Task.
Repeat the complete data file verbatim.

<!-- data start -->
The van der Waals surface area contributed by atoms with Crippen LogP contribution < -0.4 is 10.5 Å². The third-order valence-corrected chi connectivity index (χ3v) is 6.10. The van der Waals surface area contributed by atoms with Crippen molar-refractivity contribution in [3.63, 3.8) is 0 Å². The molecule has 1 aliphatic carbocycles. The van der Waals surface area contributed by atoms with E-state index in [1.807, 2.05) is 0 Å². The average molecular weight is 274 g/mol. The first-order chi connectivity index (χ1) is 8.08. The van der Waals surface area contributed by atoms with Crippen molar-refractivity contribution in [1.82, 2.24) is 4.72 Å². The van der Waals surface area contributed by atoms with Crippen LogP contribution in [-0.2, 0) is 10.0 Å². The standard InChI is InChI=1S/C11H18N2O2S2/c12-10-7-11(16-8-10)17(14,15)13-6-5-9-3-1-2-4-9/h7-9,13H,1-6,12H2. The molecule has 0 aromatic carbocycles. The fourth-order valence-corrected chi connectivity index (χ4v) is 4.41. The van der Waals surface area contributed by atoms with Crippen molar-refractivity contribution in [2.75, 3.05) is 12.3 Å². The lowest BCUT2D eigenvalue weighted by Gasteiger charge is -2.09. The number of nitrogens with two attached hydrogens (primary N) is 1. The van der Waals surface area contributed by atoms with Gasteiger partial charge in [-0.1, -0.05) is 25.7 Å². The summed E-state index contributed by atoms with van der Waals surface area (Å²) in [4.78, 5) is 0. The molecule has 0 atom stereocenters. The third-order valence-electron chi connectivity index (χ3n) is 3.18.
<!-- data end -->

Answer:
The van der Waals surface area contributed by atoms with Crippen LogP contribution < -0.4 is 10.5 Å². The third-order valence-corrected chi connectivity index (χ3v) is 6.10. The van der Waals surface area contributed by atoms with Crippen molar-refractivity contribution in [3.63, 3.8) is 0 Å². The molecule has 1 aliphatic carbocycles. The van der Waals surface area contributed by atoms with E-state index in [1.807, 2.05) is 0 Å². The average molecular weight is 274 g/mol. The first-order chi connectivity index (χ1) is 8.08. The van der Waals surface area contributed by atoms with Crippen molar-refractivity contribution in [1.82, 2.24) is 4.72 Å². The van der Waals surface area contributed by atoms with Crippen LogP contribution in [-0.2, 0) is 10.0 Å². The standard InChI is InChI=1S/C11H18N2O2S2/c12-10-7-11(16-8-10)17(14,15)13-6-5-9-3-1-2-4-9/h7-9,13H,1-6,12H2. The molecule has 0 aromatic carbocycles. The fourth-order valence-corrected chi connectivity index (χ4v) is 4.41. The van der Waals surface area contributed by atoms with Crippen molar-refractivity contribution in [2.75, 3.05) is 12.3 Å². The lowest BCUT2D eigenvalue weighted by Gasteiger charge is -2.09. The number of nitrogens with two attached hydrogens (primary N) is 1. The van der Waals surface area contributed by atoms with Gasteiger partial charge in [-0.1, -0.05) is 25.7 Å². The summed E-state index contributed by atoms with van der Waals surface area (Å²) in [4.78, 5) is 0. The molecule has 0 atom stereocenters. The third-order valence-electron chi connectivity index (χ3n) is 3.18.